The only publicly known source for these reports is Agence France-Presse (AFP), which quoted the country’s central bank as stating: “Bitcoin is not a legal tender of any country. Any transaction through Bitcoin or any other crypto currency is a punishable offence.”
At face value, it sounds like a ban. However, Matonis argues that this was not the bank’s intention. Rather, the bank was simply issuing a “standard cautionary statement” about the risks of Bitcoin. Those who use it in violation of the Foreign Currency Control Act or Money Laundering Control Act are subject to prosecution.
Thus, the alleged misreporting of a ban, propagated throughout the media, has done a disservice to Bitcoin in the country:
“Now, we all know how this goes — one Bitcoin story with a misleading headline is released and its message ripples across the news wire.”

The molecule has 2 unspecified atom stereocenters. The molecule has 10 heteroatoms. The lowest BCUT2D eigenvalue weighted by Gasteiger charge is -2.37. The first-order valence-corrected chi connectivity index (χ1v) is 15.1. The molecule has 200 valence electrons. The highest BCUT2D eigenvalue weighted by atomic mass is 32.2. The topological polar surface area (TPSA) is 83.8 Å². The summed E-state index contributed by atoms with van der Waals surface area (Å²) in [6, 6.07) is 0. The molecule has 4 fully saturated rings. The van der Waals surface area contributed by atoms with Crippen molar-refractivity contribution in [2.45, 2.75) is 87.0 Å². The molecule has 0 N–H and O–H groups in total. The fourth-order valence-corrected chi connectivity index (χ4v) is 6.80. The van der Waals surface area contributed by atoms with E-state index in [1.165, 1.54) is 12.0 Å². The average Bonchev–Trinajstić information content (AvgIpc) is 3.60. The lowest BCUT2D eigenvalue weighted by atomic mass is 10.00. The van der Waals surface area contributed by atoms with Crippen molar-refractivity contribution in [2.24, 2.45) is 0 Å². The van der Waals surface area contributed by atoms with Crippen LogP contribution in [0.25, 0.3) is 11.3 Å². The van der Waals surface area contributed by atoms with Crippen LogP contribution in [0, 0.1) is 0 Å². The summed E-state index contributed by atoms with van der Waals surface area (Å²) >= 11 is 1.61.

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Citing information obtained by the Foundation’s global team “working in tandem” with their local team, he indicates that “the statement is a standard issue of caution and not an outright ban.” The source for the information is not mentioned.
What is unknown, however, is if authorities have issued any other statements making Bitcoin illegal.
One is reminded of the roundabout nature of how warnings of a crackdown on Bitcoin dealing were reportedly propagated in China. For example, reports of an edict from the People’s Bank of China (PBOC) surface on social media forums, sending shockwaves through Bitcoin markets. Chinese exchanges report their unawareness, even saying that they have not received any word from partner banks. Then one by one, reports of notice trickle in, although the official word of the PBOC remains unknown.
Matonis goes on to diplomatically encourage the country’s financial authorities to be tolerant of Bitcoin, citing the potential for a higher quality of life, job creation and economic opportunity.
He concludes that the Bangladesh Foundation is suspending operations until more information is obtained.